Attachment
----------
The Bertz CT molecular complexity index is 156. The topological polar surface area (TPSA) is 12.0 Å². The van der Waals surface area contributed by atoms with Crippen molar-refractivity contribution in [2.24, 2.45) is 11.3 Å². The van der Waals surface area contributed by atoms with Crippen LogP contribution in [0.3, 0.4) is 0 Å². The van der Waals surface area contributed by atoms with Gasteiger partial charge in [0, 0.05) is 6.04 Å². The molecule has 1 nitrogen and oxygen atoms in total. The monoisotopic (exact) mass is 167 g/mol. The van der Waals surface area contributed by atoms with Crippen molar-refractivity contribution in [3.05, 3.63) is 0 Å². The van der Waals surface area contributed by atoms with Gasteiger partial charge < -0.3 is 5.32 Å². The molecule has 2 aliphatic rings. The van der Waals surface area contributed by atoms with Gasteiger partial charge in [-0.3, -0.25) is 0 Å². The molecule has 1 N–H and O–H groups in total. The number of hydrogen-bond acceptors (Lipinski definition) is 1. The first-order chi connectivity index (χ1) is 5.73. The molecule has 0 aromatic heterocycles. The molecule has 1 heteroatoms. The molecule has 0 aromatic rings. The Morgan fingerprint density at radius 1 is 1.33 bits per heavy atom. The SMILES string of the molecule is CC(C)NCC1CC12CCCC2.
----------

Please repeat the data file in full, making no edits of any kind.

The Bertz CT molecular complexity index is 156. The topological polar surface area (TPSA) is 12.0 Å². The van der Waals surface area contributed by atoms with Crippen molar-refractivity contribution in [2.24, 2.45) is 11.3 Å². The van der Waals surface area contributed by atoms with Crippen LogP contribution in [0.3, 0.4) is 0 Å². The van der Waals surface area contributed by atoms with Gasteiger partial charge in [0, 0.05) is 6.04 Å². The molecule has 1 nitrogen and oxygen atoms in total. The monoisotopic (exact) mass is 167 g/mol. The van der Waals surface area contributed by atoms with Crippen molar-refractivity contribution in [3.05, 3.63) is 0 Å². The van der Waals surface area contributed by atoms with Gasteiger partial charge < -0.3 is 5.32 Å². The molecule has 2 aliphatic rings. The van der Waals surface area contributed by atoms with Gasteiger partial charge in [-0.3, -0.25) is 0 Å². The molecule has 1 N–H and O–H groups in total. The number of hydrogen-bond acceptors (Lipinski definition) is 1. The first-order chi connectivity index (χ1) is 5.73. The molecule has 0 aromatic heterocycles. The molecule has 1 heteroatoms. The molecule has 0 aromatic rings. The Morgan fingerprint density at radius 1 is 1.33 bits per heavy atom. The SMILES string of the molecule is CC(C)NCC1CC12CCCC2.